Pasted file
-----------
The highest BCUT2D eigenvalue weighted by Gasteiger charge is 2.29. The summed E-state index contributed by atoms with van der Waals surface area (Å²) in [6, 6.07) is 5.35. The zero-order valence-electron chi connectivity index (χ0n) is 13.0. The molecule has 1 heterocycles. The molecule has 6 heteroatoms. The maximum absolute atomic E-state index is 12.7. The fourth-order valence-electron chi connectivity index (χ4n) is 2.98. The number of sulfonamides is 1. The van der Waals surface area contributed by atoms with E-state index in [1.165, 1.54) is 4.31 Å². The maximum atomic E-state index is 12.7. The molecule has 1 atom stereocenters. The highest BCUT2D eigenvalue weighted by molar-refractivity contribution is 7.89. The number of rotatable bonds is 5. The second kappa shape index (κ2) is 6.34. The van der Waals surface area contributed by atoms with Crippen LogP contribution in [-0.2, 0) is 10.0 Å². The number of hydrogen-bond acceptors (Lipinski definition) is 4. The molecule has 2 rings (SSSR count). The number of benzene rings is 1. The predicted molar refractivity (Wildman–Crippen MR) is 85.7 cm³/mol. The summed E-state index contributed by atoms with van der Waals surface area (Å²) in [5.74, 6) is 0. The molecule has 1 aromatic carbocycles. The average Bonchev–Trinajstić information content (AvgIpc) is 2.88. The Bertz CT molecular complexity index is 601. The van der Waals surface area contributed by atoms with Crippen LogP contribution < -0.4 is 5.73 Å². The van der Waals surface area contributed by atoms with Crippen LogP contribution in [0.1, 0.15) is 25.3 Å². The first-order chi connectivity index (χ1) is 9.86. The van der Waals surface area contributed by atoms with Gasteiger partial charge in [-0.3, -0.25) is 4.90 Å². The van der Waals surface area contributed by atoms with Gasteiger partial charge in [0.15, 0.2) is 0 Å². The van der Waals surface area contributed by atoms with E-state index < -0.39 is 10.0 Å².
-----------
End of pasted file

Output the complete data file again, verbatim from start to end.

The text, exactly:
The highest BCUT2D eigenvalue weighted by Gasteiger charge is 2.29. The summed E-state index contributed by atoms with van der Waals surface area (Å²) in [6, 6.07) is 5.35. The zero-order valence-electron chi connectivity index (χ0n) is 13.0. The molecule has 1 heterocycles. The molecule has 6 heteroatoms. The maximum absolute atomic E-state index is 12.7. The fourth-order valence-electron chi connectivity index (χ4n) is 2.98. The number of sulfonamides is 1. The van der Waals surface area contributed by atoms with E-state index in [1.165, 1.54) is 4.31 Å². The maximum atomic E-state index is 12.7. The molecule has 1 atom stereocenters. The highest BCUT2D eigenvalue weighted by molar-refractivity contribution is 7.89. The number of rotatable bonds is 5. The second kappa shape index (κ2) is 6.34. The van der Waals surface area contributed by atoms with Crippen LogP contribution in [-0.2, 0) is 10.0 Å². The number of hydrogen-bond acceptors (Lipinski definition) is 4. The molecule has 2 rings (SSSR count). The number of benzene rings is 1. The predicted molar refractivity (Wildman–Crippen MR) is 85.7 cm³/mol. The summed E-state index contributed by atoms with van der Waals surface area (Å²) in [5.74, 6) is 0. The molecule has 1 aromatic carbocycles. The average Bonchev–Trinajstić information content (AvgIpc) is 2.88. The Bertz CT molecular complexity index is 601. The van der Waals surface area contributed by atoms with Crippen LogP contribution < -0.4 is 5.73 Å². The van der Waals surface area contributed by atoms with Crippen LogP contribution in [0.1, 0.15) is 25.3 Å². The first-order chi connectivity index (χ1) is 9.86. The van der Waals surface area contributed by atoms with Gasteiger partial charge in [-0.3, -0.25) is 4.90 Å². The van der Waals surface area contributed by atoms with Gasteiger partial charge in [0.15, 0.2) is 0 Å². The van der Waals surface area contributed by atoms with E-state index < -0.39 is 10.0 Å².